Vestibular Schwannoma: Initial Clinical Symptoms and Hearing Outcome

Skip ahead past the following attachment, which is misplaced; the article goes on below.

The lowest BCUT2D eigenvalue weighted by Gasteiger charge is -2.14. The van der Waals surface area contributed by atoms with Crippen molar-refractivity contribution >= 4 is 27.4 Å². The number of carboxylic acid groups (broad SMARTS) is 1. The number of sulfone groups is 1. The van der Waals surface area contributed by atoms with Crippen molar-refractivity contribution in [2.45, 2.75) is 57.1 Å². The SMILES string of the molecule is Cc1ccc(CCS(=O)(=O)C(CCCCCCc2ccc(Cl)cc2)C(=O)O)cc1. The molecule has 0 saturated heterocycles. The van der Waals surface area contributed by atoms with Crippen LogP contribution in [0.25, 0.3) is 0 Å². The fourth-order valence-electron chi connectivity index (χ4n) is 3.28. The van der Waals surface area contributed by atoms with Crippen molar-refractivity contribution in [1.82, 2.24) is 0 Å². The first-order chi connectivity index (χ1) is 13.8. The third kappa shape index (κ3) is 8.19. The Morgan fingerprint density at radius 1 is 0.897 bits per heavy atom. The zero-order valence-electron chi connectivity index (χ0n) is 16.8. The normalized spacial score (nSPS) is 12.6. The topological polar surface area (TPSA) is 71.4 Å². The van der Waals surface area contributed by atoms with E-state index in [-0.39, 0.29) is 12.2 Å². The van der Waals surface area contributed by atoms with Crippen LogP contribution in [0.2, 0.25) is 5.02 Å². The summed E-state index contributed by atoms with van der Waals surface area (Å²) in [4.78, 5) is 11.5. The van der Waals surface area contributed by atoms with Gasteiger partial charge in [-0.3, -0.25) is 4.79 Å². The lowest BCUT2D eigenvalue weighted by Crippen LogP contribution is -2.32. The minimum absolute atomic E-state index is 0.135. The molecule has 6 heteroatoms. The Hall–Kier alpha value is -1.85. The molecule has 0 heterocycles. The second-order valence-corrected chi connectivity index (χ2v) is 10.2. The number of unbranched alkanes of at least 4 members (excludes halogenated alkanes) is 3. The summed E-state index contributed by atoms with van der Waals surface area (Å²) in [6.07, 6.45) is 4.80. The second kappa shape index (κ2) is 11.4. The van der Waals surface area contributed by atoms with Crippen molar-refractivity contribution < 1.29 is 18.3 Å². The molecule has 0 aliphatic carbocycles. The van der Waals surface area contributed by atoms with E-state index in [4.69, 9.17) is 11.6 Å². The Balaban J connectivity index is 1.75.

Objectives: Vestibular Schwannoma is a benign schwann’s cell tumor, whose origin remains obscure. It presents a slow growing rate, often associated with subtle symptoms that may take many years to be noted. Unilateral hearing loss, usually progressive is the most common presenting complaint and its features doesn’t correlate with tumor size. Atypical presentation should be considered likewise sudden hearing loss, vertigo or tinnitus. Incidental findings correlated imaging exams are increasing last decades. Subjects and methods: We present a retrospective study of 38 patients, who were diagnosed vestibular schwannoma, between january 2010 and june 2018. We reported the initial symptoms at time of diagnosis as well as the hearing outcome correlated tumor size. Results: The mean age of our patients was 53 years old and women represented twice as much as men. Asymmetrical hearing loss was the main inaugural symptom in 39,4% followed by isolated tinnitus in 26,4% of the cases. The smaller tumors were more prevalent than greater ones. Regarding the correlation between hearing impairment and tumor dimension, we objectified statistical significance for their variance, but not in a linear proportion. Conclusion: Acoustic neuroma presenting symptoms are changing, although unilateral hearing loss still is the main complain. The audiometric pattern is unpredictable for what large-size tumors may not affect hearing acuity.